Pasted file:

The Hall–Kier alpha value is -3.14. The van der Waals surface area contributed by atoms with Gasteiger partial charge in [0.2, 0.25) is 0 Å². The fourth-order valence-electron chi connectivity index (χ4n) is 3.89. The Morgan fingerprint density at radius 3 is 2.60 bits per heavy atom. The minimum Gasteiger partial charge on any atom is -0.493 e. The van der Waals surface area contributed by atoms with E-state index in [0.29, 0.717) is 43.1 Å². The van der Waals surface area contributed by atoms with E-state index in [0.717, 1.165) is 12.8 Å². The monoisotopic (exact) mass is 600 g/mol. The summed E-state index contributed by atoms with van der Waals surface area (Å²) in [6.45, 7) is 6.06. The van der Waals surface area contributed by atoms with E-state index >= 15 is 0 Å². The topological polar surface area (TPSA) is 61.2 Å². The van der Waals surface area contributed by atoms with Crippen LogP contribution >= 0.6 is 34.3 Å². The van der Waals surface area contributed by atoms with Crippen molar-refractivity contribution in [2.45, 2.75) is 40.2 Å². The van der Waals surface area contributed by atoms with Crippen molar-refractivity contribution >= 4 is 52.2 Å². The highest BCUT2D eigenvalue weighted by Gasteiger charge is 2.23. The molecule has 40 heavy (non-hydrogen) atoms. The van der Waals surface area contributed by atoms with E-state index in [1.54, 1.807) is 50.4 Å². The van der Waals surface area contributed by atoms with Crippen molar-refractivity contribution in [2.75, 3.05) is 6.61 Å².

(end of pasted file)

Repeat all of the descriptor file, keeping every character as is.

The Hall–Kier alpha value is -3.14. The van der Waals surface area contributed by atoms with Gasteiger partial charge in [0.2, 0.25) is 0 Å². The fourth-order valence-electron chi connectivity index (χ4n) is 3.89. The Morgan fingerprint density at radius 3 is 2.60 bits per heavy atom. The minimum Gasteiger partial charge on any atom is -0.493 e. The van der Waals surface area contributed by atoms with E-state index in [0.29, 0.717) is 43.1 Å². The van der Waals surface area contributed by atoms with E-state index in [0.717, 1.165) is 12.8 Å². The monoisotopic (exact) mass is 600 g/mol. The summed E-state index contributed by atoms with van der Waals surface area (Å²) in [6.45, 7) is 6.06. The van der Waals surface area contributed by atoms with E-state index >= 15 is 0 Å². The topological polar surface area (TPSA) is 61.2 Å². The van der Waals surface area contributed by atoms with Crippen LogP contribution >= 0.6 is 34.3 Å². The van der Waals surface area contributed by atoms with Crippen molar-refractivity contribution in [2.45, 2.75) is 40.2 Å². The van der Waals surface area contributed by atoms with Crippen molar-refractivity contribution >= 4 is 52.2 Å². The highest BCUT2D eigenvalue weighted by Gasteiger charge is 2.23. The molecule has 40 heavy (non-hydrogen) atoms. The van der Waals surface area contributed by atoms with E-state index in [1.54, 1.807) is 50.4 Å². The van der Waals surface area contributed by atoms with Crippen molar-refractivity contribution in [2.75, 3.05) is 6.61 Å².